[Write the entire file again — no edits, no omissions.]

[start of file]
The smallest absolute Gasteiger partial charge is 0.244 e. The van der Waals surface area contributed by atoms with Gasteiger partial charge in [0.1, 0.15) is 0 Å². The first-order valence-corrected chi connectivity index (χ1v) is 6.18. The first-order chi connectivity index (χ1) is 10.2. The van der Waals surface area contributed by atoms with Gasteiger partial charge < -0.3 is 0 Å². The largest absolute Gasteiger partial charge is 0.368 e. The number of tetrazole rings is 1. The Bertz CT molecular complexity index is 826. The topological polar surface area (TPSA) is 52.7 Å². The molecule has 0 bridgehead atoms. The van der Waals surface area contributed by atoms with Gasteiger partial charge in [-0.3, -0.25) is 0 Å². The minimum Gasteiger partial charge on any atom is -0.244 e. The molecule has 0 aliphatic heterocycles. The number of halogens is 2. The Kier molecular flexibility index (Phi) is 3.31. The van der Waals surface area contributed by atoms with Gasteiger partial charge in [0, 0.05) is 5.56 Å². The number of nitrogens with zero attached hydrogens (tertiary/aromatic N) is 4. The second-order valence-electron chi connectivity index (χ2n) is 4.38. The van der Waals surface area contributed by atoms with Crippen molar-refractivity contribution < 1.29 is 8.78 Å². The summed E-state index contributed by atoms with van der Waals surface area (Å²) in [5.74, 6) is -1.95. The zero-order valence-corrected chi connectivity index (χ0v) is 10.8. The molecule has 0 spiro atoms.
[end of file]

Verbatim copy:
The smallest absolute Gasteiger partial charge is 0.244 e. The van der Waals surface area contributed by atoms with Gasteiger partial charge in [0.1, 0.15) is 0 Å². The first-order valence-corrected chi connectivity index (χ1v) is 6.18. The first-order chi connectivity index (χ1) is 10.2. The van der Waals surface area contributed by atoms with Gasteiger partial charge < -0.3 is 0 Å². The largest absolute Gasteiger partial charge is 0.368 e. The number of tetrazole rings is 1. The Bertz CT molecular complexity index is 826. The topological polar surface area (TPSA) is 52.7 Å². The molecule has 0 bridgehead atoms. The van der Waals surface area contributed by atoms with Gasteiger partial charge in [-0.3, -0.25) is 0 Å². The minimum Gasteiger partial charge on any atom is -0.244 e. The molecule has 0 aliphatic heterocycles. The number of halogens is 2. The Kier molecular flexibility index (Phi) is 3.31. The van der Waals surface area contributed by atoms with Gasteiger partial charge in [0, 0.05) is 5.56 Å². The number of nitrogens with zero attached hydrogens (tertiary/aromatic N) is 4. The second-order valence-electron chi connectivity index (χ2n) is 4.38. The van der Waals surface area contributed by atoms with Crippen molar-refractivity contribution < 1.29 is 8.78 Å². The summed E-state index contributed by atoms with van der Waals surface area (Å²) in [5.74, 6) is -1.95. The zero-order valence-corrected chi connectivity index (χ0v) is 10.8. The molecule has 0 spiro atoms.